The word “empirical” can be defined as “based on observation or experience rather than theory or pure logic.” Jesus advocated this approach in judging whether something was of God when he taught, “by their fruits ye shall know them.” Elder M. Russell Ballard has stated that, “A church, or any way of life, should be judged by the fruits or results that it generates.” Therefore, if the church’s position on homosexuality is based on eternal truth and is morally sound, we would expect that living that way would produce “good fruit,” while being in a same-sex relationship would produce “bad fruit.”
Cook goes on to describe his own experience with gay church members, having two sons who are gay, and helping to found an LDS LGBT support group with over 500 members. He also actively participates in Affirmation, the oldest and largest LDS LGBT organization. His oldest son came out 13 years ago, and he has met and knows personally hundreds of LGBT people.
Cook shares the observed fruits of the church’s stance for gay youth:
Early stages (acknowledging being gay/same-sex attracted)
- Extreme guilt and self-loathing (even when living church standards)
- Depression and despair with occasional suicidal thoughts
- Extreme religiosity and scrupulosity (perfectionism and unhealthy obsession with righteous living and rule keeping in hopes of changing or proving worthiness)
Later stages (realizing sexual orientation isn’t changing)
- Periods of depression and despair with suicidal thoughts, sometimes leading to suicide
- Social/emotional detachment, inability to form relationships with others
- Stagnation, apathy, hopelessness
- Overcompensation, perfectionism, overachievement
- Obsessive/compulsive behavior associated with pornography and masturbation made worse by feelings of shame, worthlessness and hopelessness
- Living in a perpetual cycle of shame trying to suppress innate sexuality and live according to the church’s standards but always falling short (periodic hookups, pornography, etc.)
- Loss of faith, anger and bitterness against the church and God
- Vast majority leave the church to preserve emotional and mental health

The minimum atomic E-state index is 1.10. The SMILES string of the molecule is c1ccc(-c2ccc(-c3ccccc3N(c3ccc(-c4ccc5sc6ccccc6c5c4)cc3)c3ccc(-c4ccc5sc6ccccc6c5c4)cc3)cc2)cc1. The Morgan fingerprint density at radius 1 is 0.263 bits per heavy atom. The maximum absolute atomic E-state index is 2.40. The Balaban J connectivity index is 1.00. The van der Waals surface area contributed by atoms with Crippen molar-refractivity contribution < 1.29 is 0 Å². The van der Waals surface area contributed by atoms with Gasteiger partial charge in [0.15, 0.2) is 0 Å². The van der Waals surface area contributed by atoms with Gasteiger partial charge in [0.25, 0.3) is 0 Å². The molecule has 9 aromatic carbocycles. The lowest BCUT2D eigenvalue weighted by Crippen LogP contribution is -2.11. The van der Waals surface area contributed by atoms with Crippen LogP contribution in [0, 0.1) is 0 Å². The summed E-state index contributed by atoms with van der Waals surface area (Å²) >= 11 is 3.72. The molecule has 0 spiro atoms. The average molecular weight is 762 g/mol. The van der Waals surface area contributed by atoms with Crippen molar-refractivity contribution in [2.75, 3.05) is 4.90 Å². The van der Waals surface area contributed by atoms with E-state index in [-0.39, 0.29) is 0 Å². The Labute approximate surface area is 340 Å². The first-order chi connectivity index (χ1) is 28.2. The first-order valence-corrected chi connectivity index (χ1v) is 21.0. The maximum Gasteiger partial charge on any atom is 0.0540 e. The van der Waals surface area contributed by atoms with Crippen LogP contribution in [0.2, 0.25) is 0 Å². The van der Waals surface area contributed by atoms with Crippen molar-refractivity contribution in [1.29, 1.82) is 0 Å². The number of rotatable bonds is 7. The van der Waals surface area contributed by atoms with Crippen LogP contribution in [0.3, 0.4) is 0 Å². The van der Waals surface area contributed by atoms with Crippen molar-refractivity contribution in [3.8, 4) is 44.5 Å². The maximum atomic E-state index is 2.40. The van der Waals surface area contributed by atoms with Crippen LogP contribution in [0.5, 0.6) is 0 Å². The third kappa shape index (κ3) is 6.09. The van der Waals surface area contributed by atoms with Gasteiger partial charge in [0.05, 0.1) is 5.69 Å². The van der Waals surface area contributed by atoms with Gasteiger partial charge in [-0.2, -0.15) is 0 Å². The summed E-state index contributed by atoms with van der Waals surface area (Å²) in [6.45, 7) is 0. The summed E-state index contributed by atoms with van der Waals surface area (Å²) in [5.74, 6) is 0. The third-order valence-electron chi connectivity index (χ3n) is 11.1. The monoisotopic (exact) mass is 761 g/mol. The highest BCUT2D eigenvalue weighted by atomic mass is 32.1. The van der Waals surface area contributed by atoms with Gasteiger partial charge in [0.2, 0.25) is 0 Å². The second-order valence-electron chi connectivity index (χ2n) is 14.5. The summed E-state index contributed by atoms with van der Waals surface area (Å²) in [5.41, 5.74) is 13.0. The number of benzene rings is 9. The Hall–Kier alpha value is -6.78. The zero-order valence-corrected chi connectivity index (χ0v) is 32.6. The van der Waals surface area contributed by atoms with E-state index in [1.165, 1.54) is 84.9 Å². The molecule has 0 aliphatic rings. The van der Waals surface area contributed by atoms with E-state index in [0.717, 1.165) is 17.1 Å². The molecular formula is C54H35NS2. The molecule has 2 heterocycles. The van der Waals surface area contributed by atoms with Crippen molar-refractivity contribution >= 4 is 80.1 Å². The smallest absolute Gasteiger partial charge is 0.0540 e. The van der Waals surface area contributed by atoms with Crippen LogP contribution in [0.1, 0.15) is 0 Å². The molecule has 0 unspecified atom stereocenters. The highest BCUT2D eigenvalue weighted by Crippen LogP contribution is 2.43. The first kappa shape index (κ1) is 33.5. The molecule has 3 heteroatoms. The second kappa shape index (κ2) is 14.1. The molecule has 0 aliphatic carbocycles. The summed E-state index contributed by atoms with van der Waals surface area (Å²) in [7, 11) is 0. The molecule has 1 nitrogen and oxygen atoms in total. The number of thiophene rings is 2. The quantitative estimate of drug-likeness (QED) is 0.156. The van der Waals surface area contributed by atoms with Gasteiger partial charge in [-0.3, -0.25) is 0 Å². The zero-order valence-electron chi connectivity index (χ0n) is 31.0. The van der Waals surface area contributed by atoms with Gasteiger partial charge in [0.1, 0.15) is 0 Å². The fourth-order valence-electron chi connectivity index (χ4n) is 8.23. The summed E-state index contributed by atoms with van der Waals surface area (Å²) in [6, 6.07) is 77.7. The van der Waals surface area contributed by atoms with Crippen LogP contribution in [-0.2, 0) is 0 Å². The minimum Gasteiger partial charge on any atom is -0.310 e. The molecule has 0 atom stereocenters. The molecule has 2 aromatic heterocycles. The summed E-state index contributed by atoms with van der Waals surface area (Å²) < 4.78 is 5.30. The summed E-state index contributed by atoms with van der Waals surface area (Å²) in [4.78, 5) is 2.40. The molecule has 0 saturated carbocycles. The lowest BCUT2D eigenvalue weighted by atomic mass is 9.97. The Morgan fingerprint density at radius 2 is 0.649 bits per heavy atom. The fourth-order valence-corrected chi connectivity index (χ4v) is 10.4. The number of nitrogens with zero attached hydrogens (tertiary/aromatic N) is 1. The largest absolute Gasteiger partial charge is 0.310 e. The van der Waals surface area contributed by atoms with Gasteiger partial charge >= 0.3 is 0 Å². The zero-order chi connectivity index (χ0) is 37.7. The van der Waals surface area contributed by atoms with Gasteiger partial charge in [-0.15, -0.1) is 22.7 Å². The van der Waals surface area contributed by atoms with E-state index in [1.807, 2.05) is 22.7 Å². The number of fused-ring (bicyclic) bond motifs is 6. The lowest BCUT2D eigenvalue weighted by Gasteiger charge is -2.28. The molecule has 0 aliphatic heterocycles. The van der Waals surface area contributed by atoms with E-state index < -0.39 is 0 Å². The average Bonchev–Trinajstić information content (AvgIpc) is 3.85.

One of the most powerful aspects to the essay is what follows, a sharing of the personal stories of many LDS LGBT individuals. If you don’t know many gay Mormons yourself, reading these stories will help you to understand their experience in a more profound way.
I’d love to share them all, but in the interest of space, I’ll choose just one:
I felt discouraged that I had not changed. My life felt stagnant. Many times I thought of driving off a cliff or into a rock wall, but luckily it was just thoughts that filled my mind on those serene lonely drives. … Over the next five years, I continued to go through cycles of false hope, frustration, and depression: My mind just keeps going in circles … I think I have no hope of marrying, so I get depressed and think I have no purpose in my life, so I think of just ending it now. It would make things so much less painful. Just think of having to endure never being intimate physically or emotionally with anyone. … Every day I am at a crossroad. I am paralyzed to succeed in my life. My procrastination and negative thoughts poison my future. …
I spoke a lot of how my faith in God has waned and that I honestly do not believe in God anymore. I said, “I could not understand how a God with a plan of Eternal Families could put 2-5% of his children down on earth lacking the fundamental key to be able to at least marry.” … I reread a lot of the teachings of the Church, and I realized that the teachings I had been taught about homosexuality were incorrect and were based on false stereotypes. I began to feel betrayed. I finally accepted that being gay did not make me broken. I accepted that I was not innately evil. I realized that if any of the amazing guys that I had been attracted to had reciprocated my interest, then I would have been in a committed monogamous relationship. I had never wanted to live the stereotypical “gay lifestyle” that I had been taught was what gays innately want to “act out.” I knew I wanted and aspired to have the same type of relationship that many straight Mormons desire to have.
The same reasons that heterosexual marriage makes society stronger are the reasons that gay marriage does. Pair-bondings and families strengthen society by giving individuals emotional, financial and physical support when they need it. Marriage helps individuals behave more morally. Preventing gay people from marrying a person to whom they are attracted gives them the damaging message that they don’t deserve stability or support or family, and that they should behave in immoral or reckless ways. Honoring commitments to a partner creates stability and morality and strengthens our society.
The longer this change is in coming, the more people we will lose – not just gay people, but increasingly their family members, their friends and other sympathetic members of the church, particularly younger people, who do not see same-sex marriage as a threat to society or a sin against God. And unlike black people who had the choice of not joining the church during the priesthood/temple ban, gay babies are born into the church every day and at increasing numbers as the church grows. Their departure – along with their families and those who care about them – ultimately harms us as a church more than it does them. It leaves a gaping wound in our church, the body of Christ. And sadly it is our doctrine, not their weak character or lack of spirituality, that is pushing them out.
Cook ends his essay with a plea for courage to ask for further revelation, but also on a hopeful note that we can find the right path.